by Anonymous on 27. August 2009 - 2:35  (31614)


[Moderator's comment: Email address removed.]

by Anonymous on 28. August 2009 - 19:11  (31758)

That's nonsense.

by Anonymous on 26. August 2009 - 22:43  (31592)

Gee, some of you folk sure like to gripe about things... you like to complain without ever having TRIED what you're moaning & groaning about, I bet. All most of you "COMPLAINERS" care about is "getting it all for FREE", as though MS OWES you all the hard work done by others. Have you even TRIED W7 on a system? It is what Vista SHOULD of been to start with. All my systems are dual-boot... XP and W7... some 32bit only, some 64bit only, some both. So far, I am TOTALLY impressed with W7. I won't even put together systems with Vista now; just either XP or W7... or BOTH!

by Anonymous on 26. August 2009 - 14:05  (31560)

What's so good about Windows 7?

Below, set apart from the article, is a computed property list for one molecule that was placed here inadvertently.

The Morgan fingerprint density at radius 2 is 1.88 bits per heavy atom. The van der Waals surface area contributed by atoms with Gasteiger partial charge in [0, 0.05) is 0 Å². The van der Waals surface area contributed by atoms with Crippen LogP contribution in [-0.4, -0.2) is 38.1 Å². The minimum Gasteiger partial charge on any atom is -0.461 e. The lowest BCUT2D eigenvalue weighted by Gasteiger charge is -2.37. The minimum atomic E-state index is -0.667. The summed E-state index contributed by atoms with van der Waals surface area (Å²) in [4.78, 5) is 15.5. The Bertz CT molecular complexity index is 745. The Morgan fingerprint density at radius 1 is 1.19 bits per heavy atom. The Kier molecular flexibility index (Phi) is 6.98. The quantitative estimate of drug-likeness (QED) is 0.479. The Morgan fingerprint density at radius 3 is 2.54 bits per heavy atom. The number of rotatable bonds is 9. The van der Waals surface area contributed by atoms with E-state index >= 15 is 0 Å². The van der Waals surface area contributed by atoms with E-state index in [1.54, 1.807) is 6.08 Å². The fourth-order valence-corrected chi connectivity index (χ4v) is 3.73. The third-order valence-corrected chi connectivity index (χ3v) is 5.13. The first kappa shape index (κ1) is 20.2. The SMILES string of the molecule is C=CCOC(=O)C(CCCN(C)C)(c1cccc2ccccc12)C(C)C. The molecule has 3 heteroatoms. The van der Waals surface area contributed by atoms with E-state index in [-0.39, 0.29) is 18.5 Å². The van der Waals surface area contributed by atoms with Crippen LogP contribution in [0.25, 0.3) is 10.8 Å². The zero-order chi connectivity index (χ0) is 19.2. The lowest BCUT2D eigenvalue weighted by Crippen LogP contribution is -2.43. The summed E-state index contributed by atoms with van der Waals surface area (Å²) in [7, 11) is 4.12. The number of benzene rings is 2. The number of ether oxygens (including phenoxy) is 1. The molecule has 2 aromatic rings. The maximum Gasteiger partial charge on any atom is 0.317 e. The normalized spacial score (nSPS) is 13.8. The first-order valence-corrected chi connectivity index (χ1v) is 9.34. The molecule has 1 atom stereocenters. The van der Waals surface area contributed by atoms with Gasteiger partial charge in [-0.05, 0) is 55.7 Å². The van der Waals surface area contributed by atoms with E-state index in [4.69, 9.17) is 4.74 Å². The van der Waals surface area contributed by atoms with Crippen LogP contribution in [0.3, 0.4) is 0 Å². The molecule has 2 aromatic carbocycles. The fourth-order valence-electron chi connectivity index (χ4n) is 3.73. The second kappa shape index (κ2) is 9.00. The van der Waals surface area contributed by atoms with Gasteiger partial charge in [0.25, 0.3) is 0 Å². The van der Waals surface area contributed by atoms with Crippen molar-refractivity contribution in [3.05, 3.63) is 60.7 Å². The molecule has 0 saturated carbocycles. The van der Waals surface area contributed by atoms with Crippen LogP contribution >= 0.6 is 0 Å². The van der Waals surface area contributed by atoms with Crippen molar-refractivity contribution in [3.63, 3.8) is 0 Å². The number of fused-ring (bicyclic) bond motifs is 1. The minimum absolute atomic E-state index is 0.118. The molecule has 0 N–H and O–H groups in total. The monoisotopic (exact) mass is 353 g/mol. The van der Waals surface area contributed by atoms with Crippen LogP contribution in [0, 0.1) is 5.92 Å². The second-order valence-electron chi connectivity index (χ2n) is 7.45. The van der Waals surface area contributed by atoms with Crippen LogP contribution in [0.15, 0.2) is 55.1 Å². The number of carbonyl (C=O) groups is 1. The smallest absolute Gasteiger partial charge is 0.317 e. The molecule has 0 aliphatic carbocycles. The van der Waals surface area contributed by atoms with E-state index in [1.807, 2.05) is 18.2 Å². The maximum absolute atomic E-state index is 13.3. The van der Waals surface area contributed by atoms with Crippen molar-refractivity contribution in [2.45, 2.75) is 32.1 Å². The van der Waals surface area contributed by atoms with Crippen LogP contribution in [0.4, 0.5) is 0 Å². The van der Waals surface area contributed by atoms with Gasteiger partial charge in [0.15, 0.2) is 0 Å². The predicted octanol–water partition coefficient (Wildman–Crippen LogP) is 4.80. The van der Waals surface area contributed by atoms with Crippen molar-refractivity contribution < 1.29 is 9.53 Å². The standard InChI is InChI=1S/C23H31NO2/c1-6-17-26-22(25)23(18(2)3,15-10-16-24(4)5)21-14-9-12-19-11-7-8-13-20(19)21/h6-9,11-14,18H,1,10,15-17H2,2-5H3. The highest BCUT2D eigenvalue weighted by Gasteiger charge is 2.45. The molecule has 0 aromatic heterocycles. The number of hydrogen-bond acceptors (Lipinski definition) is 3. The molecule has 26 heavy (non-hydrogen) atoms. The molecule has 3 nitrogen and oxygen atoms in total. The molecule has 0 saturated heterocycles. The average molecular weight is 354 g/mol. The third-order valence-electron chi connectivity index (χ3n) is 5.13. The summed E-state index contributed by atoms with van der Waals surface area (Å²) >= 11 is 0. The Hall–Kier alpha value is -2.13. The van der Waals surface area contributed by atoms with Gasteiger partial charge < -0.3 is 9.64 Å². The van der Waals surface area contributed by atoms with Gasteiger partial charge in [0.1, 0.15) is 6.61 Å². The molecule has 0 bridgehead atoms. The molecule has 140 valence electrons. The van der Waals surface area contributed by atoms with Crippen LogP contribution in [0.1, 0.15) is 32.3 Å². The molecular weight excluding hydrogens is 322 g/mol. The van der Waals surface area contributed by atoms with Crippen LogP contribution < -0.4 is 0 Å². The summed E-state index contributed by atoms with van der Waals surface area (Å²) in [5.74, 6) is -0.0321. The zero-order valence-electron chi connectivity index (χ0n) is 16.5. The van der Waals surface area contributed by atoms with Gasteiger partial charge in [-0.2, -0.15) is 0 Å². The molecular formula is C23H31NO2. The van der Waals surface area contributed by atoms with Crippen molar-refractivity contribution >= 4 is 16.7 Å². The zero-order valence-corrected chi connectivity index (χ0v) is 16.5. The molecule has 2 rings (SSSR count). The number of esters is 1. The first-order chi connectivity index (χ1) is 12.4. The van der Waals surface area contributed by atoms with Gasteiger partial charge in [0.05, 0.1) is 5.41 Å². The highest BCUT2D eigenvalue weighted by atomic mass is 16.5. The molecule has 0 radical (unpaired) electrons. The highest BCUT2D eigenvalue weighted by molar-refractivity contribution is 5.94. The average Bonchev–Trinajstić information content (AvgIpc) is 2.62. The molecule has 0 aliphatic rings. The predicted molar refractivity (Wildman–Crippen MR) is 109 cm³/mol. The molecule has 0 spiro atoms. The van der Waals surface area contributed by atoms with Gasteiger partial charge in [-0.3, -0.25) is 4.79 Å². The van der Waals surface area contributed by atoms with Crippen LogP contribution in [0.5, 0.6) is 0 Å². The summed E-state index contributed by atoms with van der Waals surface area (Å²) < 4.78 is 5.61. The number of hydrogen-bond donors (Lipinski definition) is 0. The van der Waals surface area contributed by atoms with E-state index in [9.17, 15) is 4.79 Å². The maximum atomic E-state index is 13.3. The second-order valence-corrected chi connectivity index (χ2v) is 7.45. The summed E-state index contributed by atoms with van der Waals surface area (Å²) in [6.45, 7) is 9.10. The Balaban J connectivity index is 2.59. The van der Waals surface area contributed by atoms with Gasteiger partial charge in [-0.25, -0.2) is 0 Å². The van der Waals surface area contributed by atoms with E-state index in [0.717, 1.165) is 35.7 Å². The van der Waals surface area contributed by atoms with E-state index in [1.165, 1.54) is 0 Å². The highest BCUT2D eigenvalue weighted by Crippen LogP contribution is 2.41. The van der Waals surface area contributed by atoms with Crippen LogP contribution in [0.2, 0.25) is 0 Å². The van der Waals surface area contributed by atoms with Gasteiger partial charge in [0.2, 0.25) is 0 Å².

by Anonymous on 6. September 2009 - 17:23  (32242)

Sweet-looking UI, easy installation, improved networking, desktop gadgets, improved search capabilities over XP/Vista...

Built-in *.iso burner, libraries that make file access and sharing easier, improved UAC...

Faster than Vista, runs on Netbooks...

Um, more?

Improved taskbar functionality - definitely nicer than XP, XP Mode, touchscreen support...

Better management of unneeded services. Win 7 turns them off until you need them.

Faster than Vista.

Has a '7' in its name. :)

by rhiannon on 26. August 2009 - 17:57  (31569)
by Anonymous on 26. August 2009 - 13:33  (31556)

I had to do developer for Maryland - IT professional is already full

by Anonymous on 26. August 2009 - 13:07  (31553)

Dallas is full too.

by Anonymous on 26. August 2009 - 12:37  (31546)

great, got in the Minneapolis morning event

by Urbane.Tiger on 26. August 2009 - 11:42  (31544)

The only reason to get Weven is because you were daft enough to get Vista or M$ pay's you to have it.